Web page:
Page Banner

United States Department of Agriculture

Agricultural Research Service

Research Project: MANAGERIAL AND NUTRITIONAL STRATEGIES TO IMPROVE PRODUCTION EFFICIENCY OF HEAVY BROILER CHICKENS Title: Application of 3D Scanned Imaging Methodology for Volume, Surface Area, and Envelope Density Evaluation of Densified Biomass

Authors
item Igathinathane, C -
item Davis, J -
item Purswell, Joseph
item Columbus, E -

Submitted to: Bioresource Technology
Publication Type: Peer Reviewed Journal
Publication Acceptance Date: December 29, 2009
Publication Date: February 4, 2010
Citation: Igathinathane, C., Davis, J.D., Purswell, J.L., Columbus, E.P. 2010. Application of 3D Scanned Imaging Methodology for Volume, Surface Area, and Envelope Density Evaluation of Densified Biomass. Bioresource Technology. 101 pp 4220-4227.

Interpretive Summary: Measurement of surface area, volume, and density is an essential for quantifying, evaluating, and designing the biomass densification, storage, and transport operations. Acquiring accurate and repeated measurements of these paramaters for hygroscopic densified biomass are not straightforward and only a few methods are available. A 3D laser scanner was used as a measurement device with cotton gin trash briquettes, switchgrass pellets, switchgrass cubes, hardwood pellets, and softwood chips as test materials. 3D images were analyzed to determine physical properties of the materials and accuracy obtained was within 2%. Physical property determination using the 3D scanning and image analysis physical property determination methodology is non-destructive, accurate, and highly repeatable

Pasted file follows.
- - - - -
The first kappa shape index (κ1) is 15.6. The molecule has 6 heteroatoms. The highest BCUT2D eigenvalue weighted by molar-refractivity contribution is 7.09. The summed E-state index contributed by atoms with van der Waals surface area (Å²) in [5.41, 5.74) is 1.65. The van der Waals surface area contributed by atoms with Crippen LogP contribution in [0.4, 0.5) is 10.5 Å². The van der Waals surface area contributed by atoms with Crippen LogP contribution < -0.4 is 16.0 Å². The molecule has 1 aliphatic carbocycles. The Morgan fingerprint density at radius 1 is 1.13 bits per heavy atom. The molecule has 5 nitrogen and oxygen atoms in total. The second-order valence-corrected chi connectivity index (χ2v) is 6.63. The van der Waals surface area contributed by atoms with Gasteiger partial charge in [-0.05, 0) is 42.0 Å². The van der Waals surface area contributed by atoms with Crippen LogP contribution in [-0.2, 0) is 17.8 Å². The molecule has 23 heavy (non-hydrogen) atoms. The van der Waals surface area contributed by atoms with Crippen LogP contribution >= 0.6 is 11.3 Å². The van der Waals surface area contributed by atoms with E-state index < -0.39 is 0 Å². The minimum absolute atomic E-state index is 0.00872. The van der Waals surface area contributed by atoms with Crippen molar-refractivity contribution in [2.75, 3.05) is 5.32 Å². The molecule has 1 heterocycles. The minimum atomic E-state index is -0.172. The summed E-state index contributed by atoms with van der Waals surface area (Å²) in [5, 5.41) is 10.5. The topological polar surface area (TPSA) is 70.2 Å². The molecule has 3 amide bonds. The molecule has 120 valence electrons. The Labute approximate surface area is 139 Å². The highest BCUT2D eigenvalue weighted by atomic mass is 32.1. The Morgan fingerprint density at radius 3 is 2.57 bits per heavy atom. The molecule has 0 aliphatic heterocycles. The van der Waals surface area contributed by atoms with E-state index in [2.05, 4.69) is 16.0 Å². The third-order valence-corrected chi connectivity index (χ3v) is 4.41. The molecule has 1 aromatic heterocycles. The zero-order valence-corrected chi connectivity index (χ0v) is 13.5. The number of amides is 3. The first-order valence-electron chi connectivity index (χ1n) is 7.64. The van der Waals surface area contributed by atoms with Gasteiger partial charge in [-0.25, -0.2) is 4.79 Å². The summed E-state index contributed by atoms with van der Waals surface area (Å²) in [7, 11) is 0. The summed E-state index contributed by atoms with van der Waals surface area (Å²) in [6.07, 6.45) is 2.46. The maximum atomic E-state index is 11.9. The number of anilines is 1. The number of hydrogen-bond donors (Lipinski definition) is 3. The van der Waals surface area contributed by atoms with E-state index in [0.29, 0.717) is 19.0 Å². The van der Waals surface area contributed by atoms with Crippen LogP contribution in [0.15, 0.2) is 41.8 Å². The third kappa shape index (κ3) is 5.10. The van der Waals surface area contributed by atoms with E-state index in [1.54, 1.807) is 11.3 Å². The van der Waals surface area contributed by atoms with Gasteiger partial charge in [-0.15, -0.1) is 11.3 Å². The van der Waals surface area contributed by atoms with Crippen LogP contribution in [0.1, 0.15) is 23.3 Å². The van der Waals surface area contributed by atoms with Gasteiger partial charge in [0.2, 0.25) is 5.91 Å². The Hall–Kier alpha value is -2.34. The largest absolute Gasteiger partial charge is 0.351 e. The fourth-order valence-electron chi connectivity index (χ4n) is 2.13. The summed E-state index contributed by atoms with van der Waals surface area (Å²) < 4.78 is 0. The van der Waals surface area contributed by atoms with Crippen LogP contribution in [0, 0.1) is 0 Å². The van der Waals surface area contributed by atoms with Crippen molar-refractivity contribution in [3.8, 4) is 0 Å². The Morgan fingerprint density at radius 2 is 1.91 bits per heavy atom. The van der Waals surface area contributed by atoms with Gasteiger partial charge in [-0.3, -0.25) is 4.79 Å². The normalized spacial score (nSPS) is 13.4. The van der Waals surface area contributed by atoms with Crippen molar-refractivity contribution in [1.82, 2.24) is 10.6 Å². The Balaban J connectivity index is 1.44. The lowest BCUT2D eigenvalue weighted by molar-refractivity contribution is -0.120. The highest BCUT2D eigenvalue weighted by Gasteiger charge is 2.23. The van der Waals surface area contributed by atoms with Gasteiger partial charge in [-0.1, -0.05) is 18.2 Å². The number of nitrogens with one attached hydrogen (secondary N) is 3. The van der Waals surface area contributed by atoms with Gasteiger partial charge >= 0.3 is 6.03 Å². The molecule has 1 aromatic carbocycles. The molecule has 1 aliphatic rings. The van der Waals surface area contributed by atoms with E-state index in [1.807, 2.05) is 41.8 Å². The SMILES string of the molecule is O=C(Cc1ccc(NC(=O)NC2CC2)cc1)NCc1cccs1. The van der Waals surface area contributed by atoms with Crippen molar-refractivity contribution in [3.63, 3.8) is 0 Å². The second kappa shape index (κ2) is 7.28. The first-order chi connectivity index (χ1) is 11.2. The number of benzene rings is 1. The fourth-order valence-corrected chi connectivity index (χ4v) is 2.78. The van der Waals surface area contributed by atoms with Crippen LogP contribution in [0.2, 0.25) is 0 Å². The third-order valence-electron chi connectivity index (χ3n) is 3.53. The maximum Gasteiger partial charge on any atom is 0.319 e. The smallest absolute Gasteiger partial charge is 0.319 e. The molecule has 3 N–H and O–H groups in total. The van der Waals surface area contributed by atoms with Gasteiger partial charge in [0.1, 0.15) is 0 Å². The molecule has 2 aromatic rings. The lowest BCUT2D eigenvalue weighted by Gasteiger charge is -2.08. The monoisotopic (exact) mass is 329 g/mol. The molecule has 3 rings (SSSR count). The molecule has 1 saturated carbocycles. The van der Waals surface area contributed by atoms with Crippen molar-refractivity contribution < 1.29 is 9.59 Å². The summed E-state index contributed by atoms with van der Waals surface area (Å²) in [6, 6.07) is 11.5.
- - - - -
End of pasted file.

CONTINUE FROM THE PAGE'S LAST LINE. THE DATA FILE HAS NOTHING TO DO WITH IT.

Technical Abstract: Measurement of surface area, volume, and density is an essential for quantifying, evaluating, and designing the biomass densification, storage, and transport operations. Acquiring accurate and repeated measurements of these parameters for hygroscopic densified biomass are not straightforward and only a few methods are available. A 3D laser scanner was used as a measurement device and the 3D images were analyzed using image processing software. The validity of the method was verified using reference objects of known geometry and the accuracy obtained was in excess of 98%. Cotton gin trash briquettes, switchgrass pellets, switchgrass cubes, hardwood pellets, and softwood chips were the test materials. Most accurate results of the surface area and volume required the highest possible resolution of the scanner, which increased the total scan-process times, and image file size. Physical property determination using the 3D scanning and image analysis physical property determination methodology is an alternative, non-invasive, accurate, and is highly repeatable (coefficient of variation < 0.3%). The various limitations and merits of the developed method were also enumerated.

Last Modified: 10/24/2014
Footer Content Back to Top of Page